Macaroni and Cheese
In your next batch of mac 'n cheese, add cooked fresh or frozen pureed winter squash--think butternut or acorn squash. The texture and color resemble that of the cheesy dish while adding a serving of veggies. The possibilities are endless!
Aside from adding winter squash--or even cooked carrots--to macaroni, there are plenty of other ways to amp up this dish and make it more nutritious. To begin, making it from scratch with your children is a better alternative to the boxed variety. When cooking at home instead of getting takeout, you can use whole-wheat or brown-rice pasta and control the amount of cheese and sodium added. After cooking the noodles and adding your choice of cheese, top the dish with your child's favorite lean protein. Grilled sliced chicken, ground turkey or flavored tofu make great combinations. Experiment with finely chopped spinach, stewed tomatoes or chopped broccoli. If your little one is reluctant to try the new variation, make it into a game! It's amazing what a child will eat when it's the last food available on a deserted tropical island and resources are running out. The imagination can be a wonderful tool!
Instead of processed chicken nuggets, patties and tenders, cut skinless chicken breasts into chunks then dip them in flour, egg whites and breadcrumbs. Bake at 400 degrees for 10-12 minutes, until chicken is cooked through. Flavor your breadcrumbs to suit your mood. Add oregano, thyme, paprika, cumin or rosemary, for example. Introducing herbs to children helps them expand their palates early on.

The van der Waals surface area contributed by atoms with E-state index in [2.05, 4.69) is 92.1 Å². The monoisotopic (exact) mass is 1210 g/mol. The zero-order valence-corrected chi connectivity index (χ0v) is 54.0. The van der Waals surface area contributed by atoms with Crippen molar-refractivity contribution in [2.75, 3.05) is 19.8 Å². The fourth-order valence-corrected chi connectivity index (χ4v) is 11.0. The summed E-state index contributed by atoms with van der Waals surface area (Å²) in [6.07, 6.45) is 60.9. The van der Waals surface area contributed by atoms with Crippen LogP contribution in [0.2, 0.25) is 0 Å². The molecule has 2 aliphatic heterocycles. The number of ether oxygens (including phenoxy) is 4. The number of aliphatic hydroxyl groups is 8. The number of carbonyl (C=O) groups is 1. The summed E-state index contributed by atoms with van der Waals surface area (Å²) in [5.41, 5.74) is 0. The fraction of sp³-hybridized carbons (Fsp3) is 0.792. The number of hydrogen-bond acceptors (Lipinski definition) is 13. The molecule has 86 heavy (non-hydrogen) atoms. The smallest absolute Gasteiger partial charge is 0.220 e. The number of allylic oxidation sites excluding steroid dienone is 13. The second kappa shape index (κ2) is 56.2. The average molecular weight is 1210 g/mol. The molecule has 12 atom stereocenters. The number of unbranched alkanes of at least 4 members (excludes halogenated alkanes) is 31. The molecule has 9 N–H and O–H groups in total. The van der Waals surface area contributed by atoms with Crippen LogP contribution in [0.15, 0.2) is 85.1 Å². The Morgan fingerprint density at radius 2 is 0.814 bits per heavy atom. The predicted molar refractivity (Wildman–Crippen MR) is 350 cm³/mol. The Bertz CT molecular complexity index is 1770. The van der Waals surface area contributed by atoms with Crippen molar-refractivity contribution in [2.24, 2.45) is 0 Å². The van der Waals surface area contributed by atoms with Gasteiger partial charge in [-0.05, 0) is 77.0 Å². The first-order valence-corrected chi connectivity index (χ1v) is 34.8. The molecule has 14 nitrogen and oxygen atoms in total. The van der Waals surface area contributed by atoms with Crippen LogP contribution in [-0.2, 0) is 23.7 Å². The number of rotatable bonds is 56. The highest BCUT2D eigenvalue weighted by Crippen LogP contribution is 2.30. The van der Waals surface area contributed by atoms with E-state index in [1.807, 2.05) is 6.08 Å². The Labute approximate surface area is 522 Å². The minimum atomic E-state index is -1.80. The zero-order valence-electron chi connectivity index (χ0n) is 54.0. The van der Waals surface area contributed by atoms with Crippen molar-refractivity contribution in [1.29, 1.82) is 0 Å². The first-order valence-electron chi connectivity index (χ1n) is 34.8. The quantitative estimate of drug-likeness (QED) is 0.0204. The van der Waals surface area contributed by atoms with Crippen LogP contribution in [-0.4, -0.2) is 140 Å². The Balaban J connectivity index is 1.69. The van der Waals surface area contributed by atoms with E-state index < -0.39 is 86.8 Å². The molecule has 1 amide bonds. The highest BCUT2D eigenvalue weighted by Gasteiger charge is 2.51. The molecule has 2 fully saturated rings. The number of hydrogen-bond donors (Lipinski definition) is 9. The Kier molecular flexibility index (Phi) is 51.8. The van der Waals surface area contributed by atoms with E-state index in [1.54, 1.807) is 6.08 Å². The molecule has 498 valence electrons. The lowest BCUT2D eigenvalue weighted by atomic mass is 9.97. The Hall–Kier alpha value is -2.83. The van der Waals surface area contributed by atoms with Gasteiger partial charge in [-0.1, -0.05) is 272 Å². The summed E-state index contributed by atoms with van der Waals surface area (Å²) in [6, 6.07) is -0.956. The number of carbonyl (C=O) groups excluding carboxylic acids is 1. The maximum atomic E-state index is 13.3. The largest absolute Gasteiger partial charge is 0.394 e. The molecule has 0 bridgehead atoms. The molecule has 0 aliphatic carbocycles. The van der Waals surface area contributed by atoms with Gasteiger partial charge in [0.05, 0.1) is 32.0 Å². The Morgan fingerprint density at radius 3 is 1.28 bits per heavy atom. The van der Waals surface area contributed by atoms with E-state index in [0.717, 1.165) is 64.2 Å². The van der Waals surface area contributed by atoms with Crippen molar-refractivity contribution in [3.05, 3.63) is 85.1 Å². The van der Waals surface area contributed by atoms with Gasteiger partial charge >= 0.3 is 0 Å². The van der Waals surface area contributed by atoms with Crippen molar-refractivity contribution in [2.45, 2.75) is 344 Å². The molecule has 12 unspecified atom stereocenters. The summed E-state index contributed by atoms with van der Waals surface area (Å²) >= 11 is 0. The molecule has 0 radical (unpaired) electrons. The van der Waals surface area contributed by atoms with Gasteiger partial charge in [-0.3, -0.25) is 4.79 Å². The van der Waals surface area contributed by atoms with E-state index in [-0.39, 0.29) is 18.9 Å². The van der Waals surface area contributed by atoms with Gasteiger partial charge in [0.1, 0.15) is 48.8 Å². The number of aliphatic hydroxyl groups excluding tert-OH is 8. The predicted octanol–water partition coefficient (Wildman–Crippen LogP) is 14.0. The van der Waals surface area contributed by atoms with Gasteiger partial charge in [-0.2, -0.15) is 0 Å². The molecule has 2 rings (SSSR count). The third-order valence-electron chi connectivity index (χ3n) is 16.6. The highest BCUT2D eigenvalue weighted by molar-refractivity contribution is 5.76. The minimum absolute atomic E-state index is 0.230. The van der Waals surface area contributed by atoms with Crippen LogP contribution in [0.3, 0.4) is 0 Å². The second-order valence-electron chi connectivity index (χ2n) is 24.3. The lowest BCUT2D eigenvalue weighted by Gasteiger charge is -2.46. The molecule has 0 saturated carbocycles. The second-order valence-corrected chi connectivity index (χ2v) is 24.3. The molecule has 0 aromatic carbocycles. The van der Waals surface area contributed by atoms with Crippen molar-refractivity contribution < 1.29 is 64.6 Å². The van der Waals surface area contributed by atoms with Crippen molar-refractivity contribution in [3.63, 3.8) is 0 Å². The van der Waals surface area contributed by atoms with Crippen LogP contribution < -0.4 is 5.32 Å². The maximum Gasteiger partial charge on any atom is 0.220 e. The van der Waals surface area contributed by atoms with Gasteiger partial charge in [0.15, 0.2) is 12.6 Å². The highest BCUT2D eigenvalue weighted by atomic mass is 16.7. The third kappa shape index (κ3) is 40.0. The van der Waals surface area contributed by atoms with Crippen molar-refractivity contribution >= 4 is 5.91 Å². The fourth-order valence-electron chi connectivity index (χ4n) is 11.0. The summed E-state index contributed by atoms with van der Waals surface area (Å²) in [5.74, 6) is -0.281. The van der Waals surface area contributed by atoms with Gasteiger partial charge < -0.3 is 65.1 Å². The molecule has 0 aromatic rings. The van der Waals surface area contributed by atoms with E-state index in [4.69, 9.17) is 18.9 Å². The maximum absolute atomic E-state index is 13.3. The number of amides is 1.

French fries are a commonly requested food among young people. Slicing and baking your own potatoes is a very good alternative to the deep-fried option. Experiment with different spices and varieties of potatoes: russet, redskin, and sweet potatoes will all produce a different taste. Drizzle olive or canola oil over your potato slices once they're spread over a baking sheet and top with any combination of garlic, oregano, dill, rosemary, and pepper. For added vitamins and variety, choose sweet potatoes, butternut squash, even parsnips, turnips and other root vegetables. Roasting adds a sweetness that will make almost any vegetable appealing to kids. Offer ketchup for the kids to dip, and mix in some sweet chili paste or curry powder for some uniquely grown-up ketchup. Continued ›
Article created on: 6/8/2010